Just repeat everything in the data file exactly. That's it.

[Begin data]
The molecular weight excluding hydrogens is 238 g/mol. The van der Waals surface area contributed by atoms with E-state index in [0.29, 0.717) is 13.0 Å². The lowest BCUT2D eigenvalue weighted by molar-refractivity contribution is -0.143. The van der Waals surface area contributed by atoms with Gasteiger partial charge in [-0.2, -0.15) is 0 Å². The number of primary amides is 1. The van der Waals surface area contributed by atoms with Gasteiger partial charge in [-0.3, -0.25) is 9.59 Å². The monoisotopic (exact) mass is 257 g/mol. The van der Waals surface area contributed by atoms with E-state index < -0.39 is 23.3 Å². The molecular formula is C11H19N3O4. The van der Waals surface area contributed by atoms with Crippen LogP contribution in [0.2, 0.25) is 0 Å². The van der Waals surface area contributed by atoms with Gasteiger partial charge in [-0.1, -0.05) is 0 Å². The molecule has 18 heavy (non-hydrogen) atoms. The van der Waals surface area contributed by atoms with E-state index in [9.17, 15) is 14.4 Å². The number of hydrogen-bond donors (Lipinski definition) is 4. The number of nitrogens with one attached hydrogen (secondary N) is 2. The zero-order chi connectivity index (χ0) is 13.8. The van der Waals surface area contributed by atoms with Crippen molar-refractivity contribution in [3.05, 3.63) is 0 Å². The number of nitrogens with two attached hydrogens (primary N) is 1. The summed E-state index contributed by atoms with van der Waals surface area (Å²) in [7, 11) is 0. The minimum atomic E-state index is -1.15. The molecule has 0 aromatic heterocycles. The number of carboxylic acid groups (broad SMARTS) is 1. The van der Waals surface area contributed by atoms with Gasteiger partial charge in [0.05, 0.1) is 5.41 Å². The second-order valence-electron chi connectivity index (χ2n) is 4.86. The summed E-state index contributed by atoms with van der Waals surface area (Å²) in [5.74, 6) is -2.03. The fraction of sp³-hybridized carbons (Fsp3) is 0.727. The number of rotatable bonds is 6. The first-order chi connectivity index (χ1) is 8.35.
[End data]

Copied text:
The molecular weight excluding hydrogens is 238 g/mol. The van der Waals surface area contributed by atoms with E-state index in [0.29, 0.717) is 13.0 Å². The lowest BCUT2D eigenvalue weighted by molar-refractivity contribution is -0.143. The van der Waals surface area contributed by atoms with Gasteiger partial charge in [-0.2, -0.15) is 0 Å². The number of primary amides is 1. The van der Waals surface area contributed by atoms with Gasteiger partial charge in [-0.3, -0.25) is 9.59 Å². The monoisotopic (exact) mass is 257 g/mol. The van der Waals surface area contributed by atoms with E-state index < -0.39 is 23.3 Å². The molecular formula is C11H19N3O4. The van der Waals surface area contributed by atoms with Crippen LogP contribution in [0.2, 0.25) is 0 Å². The van der Waals surface area contributed by atoms with Gasteiger partial charge in [-0.1, -0.05) is 0 Å². The molecule has 18 heavy (non-hydrogen) atoms. The van der Waals surface area contributed by atoms with E-state index in [9.17, 15) is 14.4 Å². The number of hydrogen-bond donors (Lipinski definition) is 4. The number of nitrogens with one attached hydrogen (secondary N) is 2. The zero-order chi connectivity index (χ0) is 13.8. The van der Waals surface area contributed by atoms with Crippen molar-refractivity contribution in [3.05, 3.63) is 0 Å². The number of nitrogens with two attached hydrogens (primary N) is 1. The summed E-state index contributed by atoms with van der Waals surface area (Å²) in [7, 11) is 0. The minimum atomic E-state index is -1.15. The molecule has 0 aromatic heterocycles. The number of carboxylic acid groups (broad SMARTS) is 1. The van der Waals surface area contributed by atoms with Gasteiger partial charge in [0.05, 0.1) is 5.41 Å². The second-order valence-electron chi connectivity index (χ2n) is 4.86. The summed E-state index contributed by atoms with van der Waals surface area (Å²) in [5.74, 6) is -2.03. The fraction of sp³-hybridized carbons (Fsp3) is 0.727. The number of rotatable bonds is 6. The first-order chi connectivity index (χ1) is 8.35.